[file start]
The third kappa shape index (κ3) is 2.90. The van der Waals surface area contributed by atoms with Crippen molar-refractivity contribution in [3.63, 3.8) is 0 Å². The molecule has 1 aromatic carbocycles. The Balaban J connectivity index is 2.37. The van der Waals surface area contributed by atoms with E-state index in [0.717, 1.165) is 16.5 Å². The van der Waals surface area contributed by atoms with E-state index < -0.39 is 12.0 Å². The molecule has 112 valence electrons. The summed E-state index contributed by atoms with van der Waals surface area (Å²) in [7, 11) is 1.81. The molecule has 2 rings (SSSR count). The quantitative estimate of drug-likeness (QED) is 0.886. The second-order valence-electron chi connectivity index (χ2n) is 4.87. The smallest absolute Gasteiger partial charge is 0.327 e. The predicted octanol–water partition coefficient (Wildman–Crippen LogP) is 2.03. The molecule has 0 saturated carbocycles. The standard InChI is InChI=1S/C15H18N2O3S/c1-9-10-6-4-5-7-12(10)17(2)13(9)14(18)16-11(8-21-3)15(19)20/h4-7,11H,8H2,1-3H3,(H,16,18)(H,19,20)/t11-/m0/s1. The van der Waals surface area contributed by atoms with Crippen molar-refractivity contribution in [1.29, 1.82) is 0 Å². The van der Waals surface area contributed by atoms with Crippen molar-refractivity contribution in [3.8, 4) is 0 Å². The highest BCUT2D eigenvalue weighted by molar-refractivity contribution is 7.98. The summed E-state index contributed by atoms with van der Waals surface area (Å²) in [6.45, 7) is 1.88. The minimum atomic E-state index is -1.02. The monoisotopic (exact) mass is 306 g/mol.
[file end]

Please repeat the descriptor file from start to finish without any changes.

The third kappa shape index (κ3) is 2.90. The van der Waals surface area contributed by atoms with Crippen molar-refractivity contribution in [3.63, 3.8) is 0 Å². The molecule has 1 aromatic carbocycles. The Balaban J connectivity index is 2.37. The van der Waals surface area contributed by atoms with E-state index in [0.717, 1.165) is 16.5 Å². The van der Waals surface area contributed by atoms with E-state index < -0.39 is 12.0 Å². The molecule has 112 valence electrons. The summed E-state index contributed by atoms with van der Waals surface area (Å²) in [7, 11) is 1.81. The molecule has 2 rings (SSSR count). The quantitative estimate of drug-likeness (QED) is 0.886. The second-order valence-electron chi connectivity index (χ2n) is 4.87. The smallest absolute Gasteiger partial charge is 0.327 e. The predicted octanol–water partition coefficient (Wildman–Crippen LogP) is 2.03. The molecule has 0 saturated carbocycles. The standard InChI is InChI=1S/C15H18N2O3S/c1-9-10-6-4-5-7-12(10)17(2)13(9)14(18)16-11(8-21-3)15(19)20/h4-7,11H,8H2,1-3H3,(H,16,18)(H,19,20)/t11-/m0/s1. The van der Waals surface area contributed by atoms with Crippen molar-refractivity contribution in [1.29, 1.82) is 0 Å². The van der Waals surface area contributed by atoms with Crippen molar-refractivity contribution in [3.8, 4) is 0 Å². The highest BCUT2D eigenvalue weighted by molar-refractivity contribution is 7.98. The summed E-state index contributed by atoms with van der Waals surface area (Å²) in [6.45, 7) is 1.88. The minimum atomic E-state index is -1.02. The monoisotopic (exact) mass is 306 g/mol.